• James Lee - "an organizer for Occupy Faith D.C., an interfaith coalition created to fortify the encampment (i.e. McPherson Square) for winter..." (who was trying to invited ODC members to a Thanksgiving dinner at the New Year Avenue Presbyterian Church)
  • Bo Han - Occupy D.C. protester, in photo on Page C1
  • Owen Johnson - 23, ODC, in photo on Page C3, from Arlington County (VA), marched from New York to DC
  • Atom Jenkins - 22, ODC, in photo P. C3, from Arlington County, marched from NY to DC
  • Elliott Hartman Russell - ODC, in photo on P. C3
  • Kelly Canavan - 36, "a retired teacher from Accokeek, Va.
  • Jeremy John - 30, a Web developer from Indiana
  • Alex Kerestesi - 20, a creative writing student from Pittsburgh

Hunger Strike for DC Voting Rights for Congress

A subplot of the Occupy DC movement, or as Washington Post writer Dan Zak described it, "the socio-theatrical saga of Occupy DC", included a more localized focused movement known as "OccupytheVoteDC."[7], involved protesters on a hunger strike for DC voting rights in Congress (a part of the old Home Rule movement).

KW: Since hunger strikes and strikers have been standard items in the DC protest scene since the 60's, including the late Mitchell Snyder and his Creative Center for Non-Violence CCNV movement for the homeless, this event is more "theater" than anything else, but it gets a lot of sympathetic coverage in the WP and basic coverage in the Washington Times (WT). The Zak piece is more in keeping with the Style section's "human interest" stories, almost always sympathetic to the Left and any of their causes, no matter how insignificant a failure they are.

Zak, in his story on who was conducting the hunger strike, identified and usually interviewed the following people:

  • Adrian Parsons - 29, an artist. "There is a kind of faith involved because people see futility. Maybe it is futile..."
  • Kelly Mears - 24, a Web developer. "There is a fatalistic sense from the older generations that 'this is how it is.' But our generation doesn't have to be this way. This is our world we're trying to hold and understand."
  • Sam Jewler - 23
  • Joe Gray - 23

Adding their support to this protest were:

  • Rabbi Ethan Seidel - "Faith itself can be misleading. That's not to say I don't support you guys. I will send your message to my congregation, but it's not going to reasonate like you want..."
  • Rep. Keith Ellison - (D - Minn), the Moslem member of Congress, who went on a one-day solidarity strike, "read the strikers' demands into the Congressional Record on Thursday (Dec. 15th)".
  • Rep. Eleanor Holmes Norton - the veteran leftist who supports anything on the Left, "announced that she would enter a tribute to the strikers into the Congressional Record."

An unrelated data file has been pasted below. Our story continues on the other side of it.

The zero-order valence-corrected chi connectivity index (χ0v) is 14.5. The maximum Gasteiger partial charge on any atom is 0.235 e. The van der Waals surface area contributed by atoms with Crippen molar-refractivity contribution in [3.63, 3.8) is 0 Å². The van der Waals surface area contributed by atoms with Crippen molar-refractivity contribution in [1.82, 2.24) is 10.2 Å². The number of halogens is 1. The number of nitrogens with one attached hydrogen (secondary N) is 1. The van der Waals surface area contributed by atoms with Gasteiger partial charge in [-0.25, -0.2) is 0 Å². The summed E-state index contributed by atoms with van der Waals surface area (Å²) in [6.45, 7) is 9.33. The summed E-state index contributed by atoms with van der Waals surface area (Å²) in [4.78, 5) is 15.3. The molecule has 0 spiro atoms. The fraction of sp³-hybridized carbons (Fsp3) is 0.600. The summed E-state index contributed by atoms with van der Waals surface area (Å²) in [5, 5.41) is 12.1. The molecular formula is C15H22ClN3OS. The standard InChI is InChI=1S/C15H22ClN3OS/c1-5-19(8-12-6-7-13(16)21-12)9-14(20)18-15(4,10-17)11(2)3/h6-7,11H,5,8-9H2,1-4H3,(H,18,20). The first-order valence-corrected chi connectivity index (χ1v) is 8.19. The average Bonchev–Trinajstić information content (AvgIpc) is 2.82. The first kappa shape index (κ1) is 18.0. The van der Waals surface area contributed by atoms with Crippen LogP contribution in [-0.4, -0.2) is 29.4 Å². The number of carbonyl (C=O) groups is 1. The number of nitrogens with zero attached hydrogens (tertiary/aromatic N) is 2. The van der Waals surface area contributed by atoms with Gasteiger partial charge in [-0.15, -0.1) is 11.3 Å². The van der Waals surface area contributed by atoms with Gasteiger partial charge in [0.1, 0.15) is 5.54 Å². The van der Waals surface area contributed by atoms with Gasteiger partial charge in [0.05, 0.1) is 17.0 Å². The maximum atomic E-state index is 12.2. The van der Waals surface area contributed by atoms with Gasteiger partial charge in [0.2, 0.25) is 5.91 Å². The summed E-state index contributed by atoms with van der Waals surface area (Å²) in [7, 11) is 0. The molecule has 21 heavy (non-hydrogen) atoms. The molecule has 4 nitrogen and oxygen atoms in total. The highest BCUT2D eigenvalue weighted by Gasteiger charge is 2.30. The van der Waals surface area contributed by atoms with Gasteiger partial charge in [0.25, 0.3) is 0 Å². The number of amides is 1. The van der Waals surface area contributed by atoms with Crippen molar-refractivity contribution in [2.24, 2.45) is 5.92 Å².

• Tommy Wells - Ward 6 council member, said they were a "message to our country."

Occupy's right to notice before eviction is upheld

In one of two items to appear in the Dec. 6, 2011 Metro section of the WP, an US District judge ruled that the National Park Police must give the Occupy DC (ODC) people living in McPherson Park at least 24 hours notice before they could evict them. The protesters had erected a wooden house-like structure that the city found to be unsafe because of its instability and as a fire hazard and wanted to take it down (an act which the protesters were against).[8].

The injuction was sought by ODC protester Brett Henke and filed by National Lawyers Guild (NLG) attorney Jeffrey Light.

In a related opinion column by Petula Dvorak, who could be classified as a moderate liberal, she strongly chastized the more confrontational protesters who taunted the police and were essentially looking for violence. Her column, entitled "Protesters underminemessage with taunting of police in D.C.", was a reasoned look at what the protesters were doing and trying to do, to the point that one protester, Mark Francis Nickens, 51, a musician and dog walker from Takoma Park, said that "This was not supposed to happen. You don't just go and antagonize the cops for nothing."

Occupy 'will never die'" Protesters in Washington

A small story in the "Straits Times" (AFP news service story) entitled "Occupy 'will never die': Protesters in Washington" focused on the the eviction attempts at their base camp at McPherson Square (for which they do not have a permit, only the tacit support of most of the very liberal D.C. City Council).

One often-quoted protester is Sam Mellot, from Virginia, who was quoted as saying: "They are trying to annoy us, to get our spirits down but I really think it's not working. Evict us, we'll multiply - Occupy will never die", he said."

Mellot has been camping at McPherson Square and has assumed some kind of position as an ODC spokesman though no information has been provided as to who he is and why his is being quoted.

[Source: http://www.straitstimes.com/BreakingNews/World/Story/STIStory_755565.html]


  1. 1.0 1.1 1.2 People's World: Thousands occupy Washington, demand "jobs now", Oct. 17, 2011 (accessed on Oct. 26, 2011)
  2. Occupy DC: About Us (accessed on Oct. 26, 2011)
  3. DSA Occupy page, accessed Dec. 6, 2011
  4. The Activist: Report from Occupy DC: The 99% Marches Forth, Oct. 11, 2011 (accessed on Dec. 9, 2011)
  5. Bangor Daily News: Occupy protests spread nationwide, Oct. 27, 2011 (accessed on Oct. 28, 2011)
  6. Inter Press Service: "Leaderless" Protest Movement Continues to Snowball, Oct. 6, 2011 (accessed on Nov. 2, 2011)
  7. Willing Spirit, fading bodies", Dan Zak, Washington Post, Dec. 17, 2011, "Style" section, pp. C1 & C2
  8. Occupy's right to notice before eviction is upheld, Tim Craig, WP, Dec. 6, 2011, P. C3, Metro section